Why does it matter exactly when the Barbary lion went extinct? Black and his co-authors say this research has relevance for the conservation of the rest of Africa's lions. Small, fragmented populations in certain regions could require additional attention to ensure their survival. The authors also advocate against declaring any species as extinct too quickly. Doing so, they say, could remove any incentive to keep looking for and conserving that species, thereby pushing it into the same fate as the Barbary lion.
But wait, the story continues
Regardless of when it happened, Barbary lions are without a doubt extinct in the wild, but could they still exist in captivity? Several zoos around the world claim to have Barbary lions in their collections. In all likelihood most if not all of these big cats are not real Barbary lions but rather hybrids with lions from sub-Saharan Africa. "I seriously doubt pure north Africa lions occur in captivity anymore," Luke Hunter, president of Panthera, the conservation organization dedicated to big cats, told me last October when I first started investigating this story.
But what about Rabat Zoo in Morocco, which claims to have 35 purebred Barbary lions? Their lions are descended from a collection held for more than a century by the country's sultans and kings. Black thinks it might be possible that some of the Rabat "Royal" cats are purebloods, although he concedes that the necessary genetic tests to prove it would be difficult to accomplish without both money and better reference material. "The only reliable reference samples are museum specimens—bones and taxidermy skins which are mostly more than 140 years old—so a full genomic comparison is not currently possible." Museum samples did, however, provide a few sequences of mitochondrial DNA; a paper published in Conservation Genetics in 2005 (pdf) reported on an initial test of five Royal lions and concluded that they, at least, were not of maternal Barbary descent.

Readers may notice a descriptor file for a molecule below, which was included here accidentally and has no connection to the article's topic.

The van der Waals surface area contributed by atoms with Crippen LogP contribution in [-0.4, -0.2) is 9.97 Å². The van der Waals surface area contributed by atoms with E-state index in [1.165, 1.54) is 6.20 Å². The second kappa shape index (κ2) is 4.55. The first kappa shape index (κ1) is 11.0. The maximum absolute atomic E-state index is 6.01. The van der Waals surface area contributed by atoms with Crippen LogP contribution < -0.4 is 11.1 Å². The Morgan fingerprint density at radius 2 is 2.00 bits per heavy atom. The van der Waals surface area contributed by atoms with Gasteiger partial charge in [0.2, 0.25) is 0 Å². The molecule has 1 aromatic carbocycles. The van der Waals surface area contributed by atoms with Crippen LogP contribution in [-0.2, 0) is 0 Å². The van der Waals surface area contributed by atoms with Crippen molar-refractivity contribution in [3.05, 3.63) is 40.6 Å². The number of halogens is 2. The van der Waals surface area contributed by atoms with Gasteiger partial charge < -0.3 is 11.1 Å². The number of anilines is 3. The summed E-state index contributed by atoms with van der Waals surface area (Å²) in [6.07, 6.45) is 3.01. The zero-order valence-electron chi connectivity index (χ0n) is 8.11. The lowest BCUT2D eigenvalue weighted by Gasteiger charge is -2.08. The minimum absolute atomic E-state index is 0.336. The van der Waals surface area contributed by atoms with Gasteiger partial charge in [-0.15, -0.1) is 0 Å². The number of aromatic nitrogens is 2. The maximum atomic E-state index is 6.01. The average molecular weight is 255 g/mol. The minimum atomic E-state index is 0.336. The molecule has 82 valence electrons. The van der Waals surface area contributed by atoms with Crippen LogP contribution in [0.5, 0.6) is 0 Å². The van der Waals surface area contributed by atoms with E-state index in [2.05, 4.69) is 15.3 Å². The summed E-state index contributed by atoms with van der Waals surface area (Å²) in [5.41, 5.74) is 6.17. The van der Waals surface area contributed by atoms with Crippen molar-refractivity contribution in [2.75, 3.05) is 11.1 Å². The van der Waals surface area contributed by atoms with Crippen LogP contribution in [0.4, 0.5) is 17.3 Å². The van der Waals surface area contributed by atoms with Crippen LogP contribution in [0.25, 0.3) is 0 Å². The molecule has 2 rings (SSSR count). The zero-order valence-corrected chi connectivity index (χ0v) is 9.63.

Whether or not the remaining Royal lions are pure, efforts are underway to both preserve their genetic diversity and prevent inbreeding. Black says controlled breeding—and a studbook that he helped create—will ensure that the population will remain healthy. "Several additional zoos in Europe have taken on collections of these animals, and new breeding pairs have been established in the hope of increasing the population from the current level of approximately 80 animals," he says. "New cubs have been born in the past two years, so momentum for conserving the population has been reestablished after a lull of 20 years."
So, when did the Barbary lion truly go extinct? Most sources say 1922. Some sources refer to a lion that was supposedly killed by a hunter near Marrakech in 1942, but that appears to be anecdotal. Black and his co-authors say the actual extinction could have been as late as the 1960s. Five decades later, it seems that some of the lion's genes may still persist. We may never know the truth about when the Barbary lion disappeared, but it's possible that the story of the Barbary lion is still being written.
A Barbary lion photographed in Algeria in 1893 by Sir Alfred Edward Pease, public domain
An 1898 drawing of a Barbary lion by Joseph Bassett Holder, public domain